The Power of Absurdity in Political Ads

What Women Really Think
Oct. 19 2010 1:04 PM

The Power of Absurdity in Political Ads

I had high hopes for one of the newest ads in the California Senate race because it opens with a tuxedoed tenor singing the Republican candidate’s name in an Italian accent ("Fee-yor-ee-nuh!"). But then the ad, an Emily’s List creation slamming Carly Fiorina, fizzles into seriousness, wasting its playful premise. ("Carly Fiorina, you laid off 33,000 employees … it’s time to face the music." Blah.) The ad, called "Opera," needed help from the Democratic equivalent of Fred Davis, the Republican ad-maker who rarely lets an opportunity for humor or absurdity pass him by.

Davis was behind two of Fiorina’s most memorable ads. He created the bizarre one depicting Fiorina’s primary opponent Tom Campbell as a demon sheep , a tax-and-spender masquerading as a fiscal conservative. He also created "Hot Air: The Movie," released in March, in which incumbent Barbara Boxer’s head swells to a massive blimp that drifts across the country, terrorizing Californians and talking all the way. That one was reminiscent of the ad Davis did for John McCain in ’08, depicting Barack Obama as the " biggest celebrity in the world ," akin to Paris Hilton.

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"If I picked what's on my tombstone, it would be: 'If you don't notice it, why bother?'" Davis told the Washington Post in a September profile.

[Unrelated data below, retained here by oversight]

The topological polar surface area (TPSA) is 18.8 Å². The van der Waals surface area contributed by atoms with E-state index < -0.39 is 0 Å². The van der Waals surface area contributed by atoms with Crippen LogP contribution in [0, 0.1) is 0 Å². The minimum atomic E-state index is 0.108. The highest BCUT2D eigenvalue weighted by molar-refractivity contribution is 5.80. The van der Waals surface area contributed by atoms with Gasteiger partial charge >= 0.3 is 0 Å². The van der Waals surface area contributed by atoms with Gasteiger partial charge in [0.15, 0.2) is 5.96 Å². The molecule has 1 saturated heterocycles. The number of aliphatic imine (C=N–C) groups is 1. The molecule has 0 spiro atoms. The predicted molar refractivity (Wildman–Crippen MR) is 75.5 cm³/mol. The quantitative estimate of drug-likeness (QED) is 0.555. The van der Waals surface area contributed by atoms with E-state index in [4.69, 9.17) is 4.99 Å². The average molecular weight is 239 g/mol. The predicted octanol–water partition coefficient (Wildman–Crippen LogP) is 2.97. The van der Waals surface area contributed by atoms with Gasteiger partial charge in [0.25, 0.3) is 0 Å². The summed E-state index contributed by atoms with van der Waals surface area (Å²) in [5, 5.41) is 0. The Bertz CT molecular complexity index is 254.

Most of the recent ads in California’s senate race have been more conventional productions. Leading by a small margin , Boxer has attacked her opponent’s record while CEO of Hewlett-Packard, saying Fiorina destroyed jobs while enriching herself . Fiorina, meanwhile, has attacked Boxer as an arrogant partisan whose profligate spending has … destroyed jobs while enriching herself. (Whoa!) Boxer has also called Fiorina "extreme" on social issues (like abortion) and done her best to pair Fiorina with the polarizing Mama G. who endorsed her, Sarah Palin.

Not every campaign ad needs to be funny, but as Davis has demonstrated, a little absurdity can help a candidate stick in the voter’s brain, if not win a race.

Libby Copeland is a writer in New York and a regular Slate contributor. She was previously a Washington Post reporter and editor for 11 years. She can be reached at libbycopeland@gmail.com.

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